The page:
She reiterated Kyiv’s demands for a cease-fire, the complete withdrawal of Russian troops from Ukrainian territory and a new agreement that would ensure Ukraine’s security in the future.
Throughout three weeks of bombardment, hundreds of thousands of Ukrainians have fled their country’s eastern regions for Lviv, Kyiv and other areas in the west. But local residents say the daily rocket attacks on the capital’s residential neighborhoods have made them feel less safe even as Russian forces are stalled outside the city. Kyiv Mayor Vitali Klitschko said a kindergarten and a school were damaged, along with at least six other buildings, in Friday’s strike on a residential building.
“It’s a war against civilians. … It’s just apartments,” not a military installation, Klitschko told reporters.
He said he expected Kyiv to come under stronger onslaught: “If you look in Mariupol, if you look in Kharkiv, if you look in other cities — Chernihiv, right now — where ... the city will be destroyed, I expect the Russians [will] do it exactly the same way in Kyiv.”
The impact of Friday’s explosion in Kyiv’s Podilskyi district could be seen far beyond the large crater it left in the central courtyard outside a number of apartment buildings. That courtyard was carpeted with glass granules, hunks of masonry and metal. The shock wave ripped through the buildings around it, popping window frames out of the walls, pulverizing glass and turning furniture into jumbles of wood and metal.
A supermarket more than 500 feet away from the crater had its windows blown out, with shelves laden with syrup bottles and gumdrops displaced by the force of the explosion.
Residents packed bags to evacuate. Evgenia Gavrylenko, a bank teller who lived on the fourth floor of one building, had her suitcases laid out on the bed of her guest room, the one area that seemed to have escaped the destruction. She used an expletive to describe Russian President Vladimir Putin as she took a drag of her cigarette and looked around her apartment.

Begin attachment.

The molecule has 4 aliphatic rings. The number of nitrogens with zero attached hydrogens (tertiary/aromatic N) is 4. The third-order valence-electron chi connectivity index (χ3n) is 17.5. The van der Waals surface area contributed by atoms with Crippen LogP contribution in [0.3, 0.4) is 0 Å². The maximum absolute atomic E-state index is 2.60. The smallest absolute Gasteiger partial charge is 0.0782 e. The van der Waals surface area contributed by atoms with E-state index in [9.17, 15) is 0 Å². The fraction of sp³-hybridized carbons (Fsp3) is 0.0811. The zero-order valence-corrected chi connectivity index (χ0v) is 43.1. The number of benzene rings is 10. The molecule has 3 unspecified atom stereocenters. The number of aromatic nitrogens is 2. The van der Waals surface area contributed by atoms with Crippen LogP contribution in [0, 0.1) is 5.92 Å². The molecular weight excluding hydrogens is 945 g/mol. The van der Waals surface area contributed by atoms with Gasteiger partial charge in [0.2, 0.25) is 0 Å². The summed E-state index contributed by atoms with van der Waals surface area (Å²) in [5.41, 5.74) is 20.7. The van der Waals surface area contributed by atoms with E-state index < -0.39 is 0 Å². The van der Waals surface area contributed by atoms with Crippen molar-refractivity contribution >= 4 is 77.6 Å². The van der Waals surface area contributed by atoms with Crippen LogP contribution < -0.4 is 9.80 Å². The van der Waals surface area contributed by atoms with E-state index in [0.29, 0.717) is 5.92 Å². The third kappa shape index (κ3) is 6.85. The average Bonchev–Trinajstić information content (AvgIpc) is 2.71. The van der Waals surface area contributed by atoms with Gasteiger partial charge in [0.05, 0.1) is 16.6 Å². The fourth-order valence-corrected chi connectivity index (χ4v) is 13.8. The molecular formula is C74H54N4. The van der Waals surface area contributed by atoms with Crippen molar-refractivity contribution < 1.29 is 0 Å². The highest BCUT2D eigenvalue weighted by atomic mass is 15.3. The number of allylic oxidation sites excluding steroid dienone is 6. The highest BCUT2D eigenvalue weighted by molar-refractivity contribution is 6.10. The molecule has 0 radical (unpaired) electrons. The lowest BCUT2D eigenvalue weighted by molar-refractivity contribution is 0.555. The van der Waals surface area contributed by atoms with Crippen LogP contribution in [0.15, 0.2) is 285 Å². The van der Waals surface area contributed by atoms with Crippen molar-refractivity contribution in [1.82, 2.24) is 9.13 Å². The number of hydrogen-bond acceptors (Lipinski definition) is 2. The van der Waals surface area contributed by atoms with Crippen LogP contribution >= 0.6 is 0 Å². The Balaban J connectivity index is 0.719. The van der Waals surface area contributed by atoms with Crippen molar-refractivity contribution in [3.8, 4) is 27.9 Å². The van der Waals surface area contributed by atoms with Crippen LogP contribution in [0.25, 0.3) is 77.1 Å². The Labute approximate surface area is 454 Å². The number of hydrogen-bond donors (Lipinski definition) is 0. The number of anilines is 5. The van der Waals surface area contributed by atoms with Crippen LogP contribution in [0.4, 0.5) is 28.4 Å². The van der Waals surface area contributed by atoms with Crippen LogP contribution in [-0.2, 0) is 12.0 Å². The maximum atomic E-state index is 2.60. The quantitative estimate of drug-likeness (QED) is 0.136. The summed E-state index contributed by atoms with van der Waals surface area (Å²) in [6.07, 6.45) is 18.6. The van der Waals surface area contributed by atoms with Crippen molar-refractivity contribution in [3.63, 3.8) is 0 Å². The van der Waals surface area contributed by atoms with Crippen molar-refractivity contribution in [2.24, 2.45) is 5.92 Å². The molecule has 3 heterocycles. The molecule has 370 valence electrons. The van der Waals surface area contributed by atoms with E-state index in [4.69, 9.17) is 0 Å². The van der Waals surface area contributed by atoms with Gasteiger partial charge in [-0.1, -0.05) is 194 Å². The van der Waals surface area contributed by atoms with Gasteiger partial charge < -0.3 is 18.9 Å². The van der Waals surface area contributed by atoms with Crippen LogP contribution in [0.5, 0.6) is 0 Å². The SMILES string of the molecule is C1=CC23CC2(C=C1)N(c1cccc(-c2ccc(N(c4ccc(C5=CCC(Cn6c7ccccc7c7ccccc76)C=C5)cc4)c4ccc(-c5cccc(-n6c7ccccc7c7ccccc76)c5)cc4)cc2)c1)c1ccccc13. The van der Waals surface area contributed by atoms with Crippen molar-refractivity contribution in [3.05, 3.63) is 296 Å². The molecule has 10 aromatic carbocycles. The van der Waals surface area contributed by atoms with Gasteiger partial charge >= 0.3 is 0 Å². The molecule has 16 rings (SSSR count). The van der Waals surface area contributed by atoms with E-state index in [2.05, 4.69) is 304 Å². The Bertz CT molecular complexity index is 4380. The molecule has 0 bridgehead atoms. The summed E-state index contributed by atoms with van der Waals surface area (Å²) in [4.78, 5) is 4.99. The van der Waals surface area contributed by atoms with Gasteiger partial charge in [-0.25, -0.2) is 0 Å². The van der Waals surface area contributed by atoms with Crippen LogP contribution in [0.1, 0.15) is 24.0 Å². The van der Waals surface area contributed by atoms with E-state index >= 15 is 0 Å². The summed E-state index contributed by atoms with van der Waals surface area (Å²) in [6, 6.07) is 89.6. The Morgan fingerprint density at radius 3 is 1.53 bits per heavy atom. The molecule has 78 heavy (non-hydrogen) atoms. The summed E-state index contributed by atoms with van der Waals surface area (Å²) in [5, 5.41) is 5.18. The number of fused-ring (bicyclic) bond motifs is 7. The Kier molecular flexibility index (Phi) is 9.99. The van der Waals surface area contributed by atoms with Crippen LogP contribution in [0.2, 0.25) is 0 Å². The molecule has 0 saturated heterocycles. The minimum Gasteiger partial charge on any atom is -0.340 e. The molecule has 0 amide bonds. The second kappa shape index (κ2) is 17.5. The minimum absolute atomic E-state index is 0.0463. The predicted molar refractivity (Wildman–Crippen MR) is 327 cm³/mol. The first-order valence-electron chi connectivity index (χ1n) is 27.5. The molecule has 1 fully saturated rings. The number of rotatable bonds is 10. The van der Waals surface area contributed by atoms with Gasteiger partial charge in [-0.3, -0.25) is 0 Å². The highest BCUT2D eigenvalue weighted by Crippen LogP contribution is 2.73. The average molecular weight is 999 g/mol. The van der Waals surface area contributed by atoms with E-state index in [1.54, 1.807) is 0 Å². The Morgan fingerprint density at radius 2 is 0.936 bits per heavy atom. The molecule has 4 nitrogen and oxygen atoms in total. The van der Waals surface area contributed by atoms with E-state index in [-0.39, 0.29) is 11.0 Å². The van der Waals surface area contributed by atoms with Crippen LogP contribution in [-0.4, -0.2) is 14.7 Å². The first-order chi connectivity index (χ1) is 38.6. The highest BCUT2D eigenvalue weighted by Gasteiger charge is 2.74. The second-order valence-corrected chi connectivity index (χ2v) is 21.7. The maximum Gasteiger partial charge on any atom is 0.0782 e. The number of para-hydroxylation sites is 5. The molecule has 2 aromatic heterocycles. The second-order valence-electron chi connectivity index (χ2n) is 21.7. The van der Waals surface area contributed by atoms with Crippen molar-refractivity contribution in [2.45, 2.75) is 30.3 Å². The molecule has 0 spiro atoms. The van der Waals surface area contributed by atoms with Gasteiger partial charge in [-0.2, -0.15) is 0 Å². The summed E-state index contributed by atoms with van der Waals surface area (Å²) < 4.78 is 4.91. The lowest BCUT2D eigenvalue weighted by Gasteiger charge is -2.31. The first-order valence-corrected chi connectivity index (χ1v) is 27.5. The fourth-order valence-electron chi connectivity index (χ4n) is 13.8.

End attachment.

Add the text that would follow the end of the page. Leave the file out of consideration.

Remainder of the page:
On the floor above, one man was boarding up his residence while Skyping with his wife and daughter to show them the destruction. Outside, others lugged bags and suitcases.
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In the port city of Mariupol, officials said the rescues continued after airstrikes this week on a theater where more than 1,000 people were sheltering. The death toll at the theater, which had the word “children” written on the ground outside of it, was still unknown.
Sergiy Taruta, a Ukrainian lawmaker and former regional official, said in a television interview that it was a struggle to rescue individuals because Russian attacks have decimated the city’s resources.
“People are doing everything themselves. My friends went to help, but due to constant shelling it was not safe. People are clearing away the rubble themselves,” Taruta said. “There is no rescue operation, because all the services that are supposed to rescue people, to treat them, to bury them — these services no longer exist.”
The war, now in its 23rd day, has sent more than 3.1 million people fleeing Ukraine.
The United Nations has counted 816 civilians killed — at least 52 of them children — since the invasion started. U.N. officials acknowledge that the real number is likely far higher.
McDonnell reported from Lviv, Bulos from Kyiv and Kaleem from London. Times staff writer Tracy Wilkinson contributed from Washington.